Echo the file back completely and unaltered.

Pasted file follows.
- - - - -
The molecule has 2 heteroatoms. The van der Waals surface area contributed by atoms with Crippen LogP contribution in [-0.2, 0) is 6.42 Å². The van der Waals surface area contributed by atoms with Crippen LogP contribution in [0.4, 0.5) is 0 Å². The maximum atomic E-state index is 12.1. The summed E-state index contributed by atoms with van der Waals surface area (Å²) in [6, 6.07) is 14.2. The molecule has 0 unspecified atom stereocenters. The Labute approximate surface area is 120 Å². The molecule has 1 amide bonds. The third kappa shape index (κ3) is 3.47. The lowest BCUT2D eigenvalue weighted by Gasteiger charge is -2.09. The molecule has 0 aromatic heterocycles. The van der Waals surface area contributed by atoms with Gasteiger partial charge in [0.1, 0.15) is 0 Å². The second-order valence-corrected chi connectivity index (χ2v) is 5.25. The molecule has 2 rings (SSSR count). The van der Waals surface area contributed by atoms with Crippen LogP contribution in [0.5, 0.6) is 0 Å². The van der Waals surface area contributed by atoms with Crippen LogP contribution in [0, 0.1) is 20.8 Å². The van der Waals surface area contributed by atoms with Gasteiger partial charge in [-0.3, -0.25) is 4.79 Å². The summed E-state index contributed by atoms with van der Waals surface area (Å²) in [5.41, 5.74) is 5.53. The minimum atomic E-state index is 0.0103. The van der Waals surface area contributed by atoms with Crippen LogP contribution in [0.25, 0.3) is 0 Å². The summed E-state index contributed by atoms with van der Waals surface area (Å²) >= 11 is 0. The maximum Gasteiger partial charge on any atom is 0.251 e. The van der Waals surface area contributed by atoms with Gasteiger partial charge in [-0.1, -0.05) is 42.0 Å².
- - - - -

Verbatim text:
The molecule has 2 heteroatoms. The van der Waals surface area contributed by atoms with Crippen LogP contribution in [-0.2, 0) is 6.42 Å². The van der Waals surface area contributed by atoms with Crippen LogP contribution in [0.4, 0.5) is 0 Å². The maximum atomic E-state index is 12.1. The summed E-state index contributed by atoms with van der Waals surface area (Å²) in [6, 6.07) is 14.2. The molecule has 0 unspecified atom stereocenters. The Labute approximate surface area is 120 Å². The molecule has 1 amide bonds. The third kappa shape index (κ3) is 3.47. The lowest BCUT2D eigenvalue weighted by Gasteiger charge is -2.09. The molecule has 0 aromatic heterocycles. The van der Waals surface area contributed by atoms with Gasteiger partial charge in [0.1, 0.15) is 0 Å². The second-order valence-corrected chi connectivity index (χ2v) is 5.25. The molecule has 2 rings (SSSR count). The van der Waals surface area contributed by atoms with Crippen LogP contribution in [0.5, 0.6) is 0 Å². The van der Waals surface area contributed by atoms with Crippen LogP contribution in [0, 0.1) is 20.8 Å². The van der Waals surface area contributed by atoms with Gasteiger partial charge in [-0.3, -0.25) is 4.79 Å². The summed E-state index contributed by atoms with van der Waals surface area (Å²) in [5.41, 5.74) is 5.53. The minimum atomic E-state index is 0.0103. The van der Waals surface area contributed by atoms with Crippen LogP contribution in [0.25, 0.3) is 0 Å². The summed E-state index contributed by atoms with van der Waals surface area (Å²) >= 11 is 0. The maximum Gasteiger partial charge on any atom is 0.251 e. The van der Waals surface area contributed by atoms with Gasteiger partial charge in [-0.1, -0.05) is 42.0 Å².